What can corporations do to fight adverse blogging by unhappy and former employees? The first clear step would be to include creating, promulgating, and enforcing a clear policy on the use of blogs by employees.

As described within the Forbes.com article, most blogging policies should contain at least the following provisions:

-Blogging may not be done on company time or with the use of company computers.

-Bloggers must comply with all of the company’s policies, including, but not limited to, the code of conduct and the discrimination and harassment policies.

-Blogs are individual interactions, not corporate communications, and employees must not represent or imply that they are expressing the opinion of the company. Bloggers are personally responsible for the contents of their blogs.

-Never disclose any confidential or proprietary information concerning the company.

-A charge to employees to respect themselves, their selves, their co-workers, and their company. Do not place anything on a blog that will embarrass, insult, demean or damage the reputation of the company, its products and customers, or any of its employees.

Saturday, May 2, 2009

The Explainer: Brief Primer on Applicable Causes of Action in South Carolina Food Claims

by Christian Stegmaier
cstegmaier@collinsandlacy.com

To encourage safe practices, the law imposes liability on food service establishments that serve adulterated food. Causes of action for adulterated food in South Carolina include:

Warranty of Merchantability

The Uniform Commercial Code is a set of rules designed to simplify and modernize the law governing the sale of goods, including food. South Carolina has codified the UCC in its 1976 Code of Laws.

The UCC imposes for the sale of goods where the seller is a merchant, an implied warranty that goods – including food – are merchantable.

Merchantable means the goods are fit for their ordinary purpose and are at least of average quality. For food to be merchantable, it must be fit for human consumption. Inappropriate or foreign objects will render food unmerchantable. Food with harmful bacteria or viruses will render food unmerchantable. Food that is spoiled or undercooked is unmerchantable

Tests for merchantability regarding foreign objects:

-Foreign/natural test: If the object is foreign – that is, unrelated to the components or ingredients of the product – the warranty is breached.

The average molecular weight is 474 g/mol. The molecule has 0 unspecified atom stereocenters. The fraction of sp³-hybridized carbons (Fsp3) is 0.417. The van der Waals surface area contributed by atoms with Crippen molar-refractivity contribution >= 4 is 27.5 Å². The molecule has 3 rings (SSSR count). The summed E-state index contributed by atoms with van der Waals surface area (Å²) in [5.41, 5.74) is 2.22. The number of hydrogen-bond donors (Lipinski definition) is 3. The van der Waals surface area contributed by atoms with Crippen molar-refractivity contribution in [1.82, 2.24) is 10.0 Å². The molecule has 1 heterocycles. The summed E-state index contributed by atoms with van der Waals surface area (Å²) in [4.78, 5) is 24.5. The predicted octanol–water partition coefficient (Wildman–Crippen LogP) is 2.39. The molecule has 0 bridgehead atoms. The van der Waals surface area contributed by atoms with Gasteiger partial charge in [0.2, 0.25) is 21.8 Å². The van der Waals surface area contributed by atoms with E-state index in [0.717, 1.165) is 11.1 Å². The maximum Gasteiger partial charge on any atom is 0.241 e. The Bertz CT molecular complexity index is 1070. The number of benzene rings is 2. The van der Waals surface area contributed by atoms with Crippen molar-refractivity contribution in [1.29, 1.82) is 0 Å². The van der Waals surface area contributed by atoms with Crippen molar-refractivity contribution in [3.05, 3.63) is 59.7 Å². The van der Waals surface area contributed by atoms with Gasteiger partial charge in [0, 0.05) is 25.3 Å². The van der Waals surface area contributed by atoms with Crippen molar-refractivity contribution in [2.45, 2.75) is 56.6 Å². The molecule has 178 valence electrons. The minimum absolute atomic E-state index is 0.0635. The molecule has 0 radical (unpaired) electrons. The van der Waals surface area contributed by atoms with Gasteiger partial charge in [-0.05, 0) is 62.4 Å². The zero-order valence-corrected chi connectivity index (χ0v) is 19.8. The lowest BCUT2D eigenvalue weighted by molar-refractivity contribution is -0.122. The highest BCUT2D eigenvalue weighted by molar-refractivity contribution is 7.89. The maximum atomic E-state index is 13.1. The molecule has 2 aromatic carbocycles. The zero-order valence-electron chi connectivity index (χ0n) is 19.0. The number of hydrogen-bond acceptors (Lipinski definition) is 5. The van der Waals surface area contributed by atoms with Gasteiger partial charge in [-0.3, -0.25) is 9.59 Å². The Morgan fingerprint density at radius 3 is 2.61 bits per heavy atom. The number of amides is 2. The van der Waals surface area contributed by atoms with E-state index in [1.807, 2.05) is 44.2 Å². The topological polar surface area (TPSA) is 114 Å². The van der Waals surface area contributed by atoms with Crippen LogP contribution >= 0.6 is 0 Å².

-Reasonable expectation test: Examines whether an object found in food ought to have been anticipated by the consumer.

The trend is towards the Reasonable Expectation test in most jurisdictions.

The warranty of merchantability is implied in all contracts – unless explicitly disclaimed – for the sale of goods made by a merchant. This warrant renders manufacturers, distributors, and sellers virtual insurers that the food is safe to eat.

Proof of liability in warranty cases hinge upon demonstration that the food product was adulterated and the cause of the alleged illness.

Warranty claims require demonstration of privity of contract (i.e., a contractual relationship between the plaintiff and the defendant).

Strict Liability

Suit in tort rather than in contract. To sue in products liability, a plaintiff must prove three elements:

-The defendant sold a product in a defective condition;
-The plaintiff was injured; and
-The injury was caused by the defect.

There is no privity of contract requirement in strict liability claims.

In strict liability claims, food is defective if it is adulterated, contains foreign or unexpected objects; or is otherwise not fit for human consumption.

Negligence

Additional basis for suit. Involves demonstration of proximately caused damages due to breach of duty. Can include allegations of negligence per se due to violations of Health Code/Food Service Establishment Regulations.

This post does not constitute the giving of legal advice or the creation of the attorney-client relationship. For questions you may have regarding this issue, please contact counsel in your jurisdiction.